Capitalism is an ideology that a lot of people speak about constantly, whether in support or in opposition. Yet I feel that the definition generally given to it is rather lacking; an amorphous one that happens to include "the free market" and private ownership and other terms that don't in fact have to be connected to that system.
Personally, I think we can clarify the whole situation by going back to the root word: Capital. Now, Capital does not only include money but all means of production: tools and machines are capital, land can be capital, animals and their labor can be capital (we exclude humans from this bit usually). In whatever form it comes, Capitalism can be simply seen as an ideology based on the maximization of Capital. This is why "the free market" gets included: the theoretical free market is the most efficient way to distribute resources. By increasing efficiency and cutting waste, we can maximize the use and creation of Capital, and thus the "free market" becomes part of the Capitalist system. Private property is central to the system as a means of creating incentives for individuals to work towards the maximization of Capital, which is why that idea is part of the overall ideology.
Trying to maximize the wealth and productive capability of the economy: making as much stuff as possible and constant economic growth are what an never ending drive to maximize Capital calls for. In a Capitalist system, economic growth as a virtue is a given and anything that might limit that is seen as a negative. It is easy for some to call this nothing more than greed and question whether there is any moral support for this system in the first place. There certainly is a moral heart to the system, and that is banishing scarcity. The truth is that poverty is neither edifying nor inherently moral. Being poor is terrible, and the deprivation can do terrible things to people's soul. There is nothing immoral about trying to create enough for everyone to be materially comfortable, and that is what Capitalism aims to accomplish. The aim of Capitalism then is to free all men from poverty. There is a catch though.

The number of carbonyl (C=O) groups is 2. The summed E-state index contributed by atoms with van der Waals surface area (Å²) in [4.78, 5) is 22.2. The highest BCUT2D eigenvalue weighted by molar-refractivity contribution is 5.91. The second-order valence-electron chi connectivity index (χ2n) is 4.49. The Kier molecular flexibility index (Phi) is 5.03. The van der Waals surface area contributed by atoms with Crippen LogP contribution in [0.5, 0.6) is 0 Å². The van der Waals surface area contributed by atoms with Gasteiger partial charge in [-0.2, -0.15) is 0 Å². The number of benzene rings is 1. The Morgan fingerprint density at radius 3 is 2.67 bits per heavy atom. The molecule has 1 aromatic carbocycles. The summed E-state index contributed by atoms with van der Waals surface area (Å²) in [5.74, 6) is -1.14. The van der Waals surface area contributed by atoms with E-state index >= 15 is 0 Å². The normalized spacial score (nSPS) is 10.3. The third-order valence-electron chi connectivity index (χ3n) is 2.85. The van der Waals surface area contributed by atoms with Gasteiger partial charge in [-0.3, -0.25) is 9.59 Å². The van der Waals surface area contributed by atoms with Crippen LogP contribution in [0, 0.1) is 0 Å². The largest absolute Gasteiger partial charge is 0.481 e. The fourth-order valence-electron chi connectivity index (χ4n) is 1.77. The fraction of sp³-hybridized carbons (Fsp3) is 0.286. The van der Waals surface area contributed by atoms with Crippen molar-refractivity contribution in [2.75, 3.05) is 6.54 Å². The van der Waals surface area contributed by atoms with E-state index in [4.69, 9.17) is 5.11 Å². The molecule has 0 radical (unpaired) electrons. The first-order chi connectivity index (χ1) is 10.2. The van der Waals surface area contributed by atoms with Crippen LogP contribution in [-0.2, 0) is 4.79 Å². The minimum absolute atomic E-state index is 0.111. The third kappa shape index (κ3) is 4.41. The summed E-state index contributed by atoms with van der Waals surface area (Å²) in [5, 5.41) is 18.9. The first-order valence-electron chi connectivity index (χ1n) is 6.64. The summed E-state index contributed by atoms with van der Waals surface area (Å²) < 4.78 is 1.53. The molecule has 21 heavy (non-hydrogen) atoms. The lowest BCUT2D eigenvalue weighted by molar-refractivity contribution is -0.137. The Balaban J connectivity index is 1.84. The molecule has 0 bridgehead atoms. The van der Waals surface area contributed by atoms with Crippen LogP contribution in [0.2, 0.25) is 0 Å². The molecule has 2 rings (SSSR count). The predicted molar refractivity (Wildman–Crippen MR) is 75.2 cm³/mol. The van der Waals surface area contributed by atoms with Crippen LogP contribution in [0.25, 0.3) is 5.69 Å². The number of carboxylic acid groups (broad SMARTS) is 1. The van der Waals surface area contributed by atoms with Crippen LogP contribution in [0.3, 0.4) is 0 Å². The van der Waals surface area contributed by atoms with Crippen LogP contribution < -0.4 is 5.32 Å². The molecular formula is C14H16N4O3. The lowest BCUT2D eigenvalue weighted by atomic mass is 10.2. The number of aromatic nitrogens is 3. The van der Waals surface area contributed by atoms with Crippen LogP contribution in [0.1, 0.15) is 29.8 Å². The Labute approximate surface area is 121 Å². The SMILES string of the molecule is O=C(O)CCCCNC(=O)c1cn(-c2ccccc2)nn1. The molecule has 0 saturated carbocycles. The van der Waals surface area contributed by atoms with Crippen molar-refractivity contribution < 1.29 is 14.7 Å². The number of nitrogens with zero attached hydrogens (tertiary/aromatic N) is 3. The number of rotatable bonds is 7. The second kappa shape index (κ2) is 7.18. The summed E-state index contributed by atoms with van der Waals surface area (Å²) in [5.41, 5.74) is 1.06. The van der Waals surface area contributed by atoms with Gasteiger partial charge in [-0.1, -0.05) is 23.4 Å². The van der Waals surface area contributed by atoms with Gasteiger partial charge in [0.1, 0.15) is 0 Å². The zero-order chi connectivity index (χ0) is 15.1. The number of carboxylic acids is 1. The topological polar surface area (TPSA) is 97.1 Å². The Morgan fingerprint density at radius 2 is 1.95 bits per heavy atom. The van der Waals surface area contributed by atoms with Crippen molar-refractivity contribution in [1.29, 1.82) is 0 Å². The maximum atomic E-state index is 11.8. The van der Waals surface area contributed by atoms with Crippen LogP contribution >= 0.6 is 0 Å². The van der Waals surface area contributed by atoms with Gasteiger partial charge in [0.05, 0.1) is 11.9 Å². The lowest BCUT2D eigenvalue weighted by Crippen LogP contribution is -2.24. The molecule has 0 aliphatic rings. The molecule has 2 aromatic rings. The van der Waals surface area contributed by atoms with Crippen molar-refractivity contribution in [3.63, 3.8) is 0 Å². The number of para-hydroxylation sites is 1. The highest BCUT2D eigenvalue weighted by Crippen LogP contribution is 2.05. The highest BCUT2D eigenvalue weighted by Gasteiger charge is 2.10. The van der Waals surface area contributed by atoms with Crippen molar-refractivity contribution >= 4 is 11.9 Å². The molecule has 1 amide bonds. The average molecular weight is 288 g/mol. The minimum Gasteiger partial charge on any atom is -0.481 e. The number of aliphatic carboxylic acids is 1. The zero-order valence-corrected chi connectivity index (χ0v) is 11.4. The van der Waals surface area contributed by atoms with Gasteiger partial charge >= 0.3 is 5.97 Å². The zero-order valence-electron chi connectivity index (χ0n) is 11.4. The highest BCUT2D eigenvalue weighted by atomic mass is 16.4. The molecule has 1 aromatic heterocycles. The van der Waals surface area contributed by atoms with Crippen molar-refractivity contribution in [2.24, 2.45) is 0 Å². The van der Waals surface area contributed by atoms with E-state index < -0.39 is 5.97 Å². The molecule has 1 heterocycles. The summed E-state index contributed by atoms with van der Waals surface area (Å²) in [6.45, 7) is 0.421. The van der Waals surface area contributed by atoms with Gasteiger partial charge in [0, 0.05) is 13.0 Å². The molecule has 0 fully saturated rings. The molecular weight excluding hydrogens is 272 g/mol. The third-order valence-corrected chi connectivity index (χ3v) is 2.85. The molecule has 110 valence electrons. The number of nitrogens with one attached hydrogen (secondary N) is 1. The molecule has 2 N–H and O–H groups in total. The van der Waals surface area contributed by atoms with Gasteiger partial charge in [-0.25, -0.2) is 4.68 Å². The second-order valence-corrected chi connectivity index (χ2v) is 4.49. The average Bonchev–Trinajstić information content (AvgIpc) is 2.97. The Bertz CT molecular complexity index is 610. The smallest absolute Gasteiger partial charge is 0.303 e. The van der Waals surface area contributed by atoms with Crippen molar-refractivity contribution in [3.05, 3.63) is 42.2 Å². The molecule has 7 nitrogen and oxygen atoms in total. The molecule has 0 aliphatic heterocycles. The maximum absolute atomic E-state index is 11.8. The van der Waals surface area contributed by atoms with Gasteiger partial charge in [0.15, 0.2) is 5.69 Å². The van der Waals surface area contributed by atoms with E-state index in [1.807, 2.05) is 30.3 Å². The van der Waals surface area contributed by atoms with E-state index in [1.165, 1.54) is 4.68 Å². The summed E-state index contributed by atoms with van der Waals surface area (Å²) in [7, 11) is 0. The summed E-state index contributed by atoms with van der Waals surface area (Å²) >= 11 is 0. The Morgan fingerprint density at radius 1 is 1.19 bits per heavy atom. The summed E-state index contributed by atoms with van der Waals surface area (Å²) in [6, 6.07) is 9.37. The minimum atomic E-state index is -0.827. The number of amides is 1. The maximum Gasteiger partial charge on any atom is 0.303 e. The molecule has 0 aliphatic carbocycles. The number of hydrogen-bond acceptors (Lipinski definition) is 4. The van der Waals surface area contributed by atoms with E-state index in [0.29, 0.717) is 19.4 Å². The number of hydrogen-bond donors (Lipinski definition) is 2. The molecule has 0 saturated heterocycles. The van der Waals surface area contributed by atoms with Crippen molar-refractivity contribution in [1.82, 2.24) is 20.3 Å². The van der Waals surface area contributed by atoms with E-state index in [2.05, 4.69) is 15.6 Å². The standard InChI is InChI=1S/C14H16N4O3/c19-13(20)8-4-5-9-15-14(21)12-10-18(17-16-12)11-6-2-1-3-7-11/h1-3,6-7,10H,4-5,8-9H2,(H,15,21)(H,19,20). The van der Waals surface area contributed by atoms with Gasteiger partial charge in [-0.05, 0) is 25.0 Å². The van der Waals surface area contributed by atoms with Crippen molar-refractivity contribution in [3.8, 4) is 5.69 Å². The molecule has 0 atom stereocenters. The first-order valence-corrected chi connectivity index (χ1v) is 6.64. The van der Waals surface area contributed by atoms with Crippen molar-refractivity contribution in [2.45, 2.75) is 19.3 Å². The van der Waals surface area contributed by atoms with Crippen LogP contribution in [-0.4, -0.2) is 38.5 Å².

Unfortunately, the mix of values and system necessary for the maximization of Capital create problems inherent in the system itself, as Karl Marx saw. A system of private ownership concentrates productive power in the hands of a few, and leaves many with only one recourse for obtaining the societal credit to get their share of the new bounty, which is wage work. Yet as we said the whole point of Capitalism is to maximize Capital. If a Capitalist can replace human labor with Capital profitably, they will. That is the logic of the system. This frees people from the need to work, but in the Capitalist system work is the only thing most members can do to have access to their basic needs. The Capitalist system is working hard to free all humans of the need to work, but once this is achieved only the owners of Capital will have the legal right to the bounty.
This insight of Marx has been ignored due to the failure of the Leninist and Maoist experiments, but I think many of his concepts will in the end prove correct. It is not a bad thing to attempt to rid man of scarcity and poverty, as Capitalism aims to do, but in doing so the basic rules of social interaction between us big hairless social apes break down/ This problem is one that our children and their children will likely have to deal with sooner rather than later, and I question whether we are really ready to make the necessary leap when the time comes.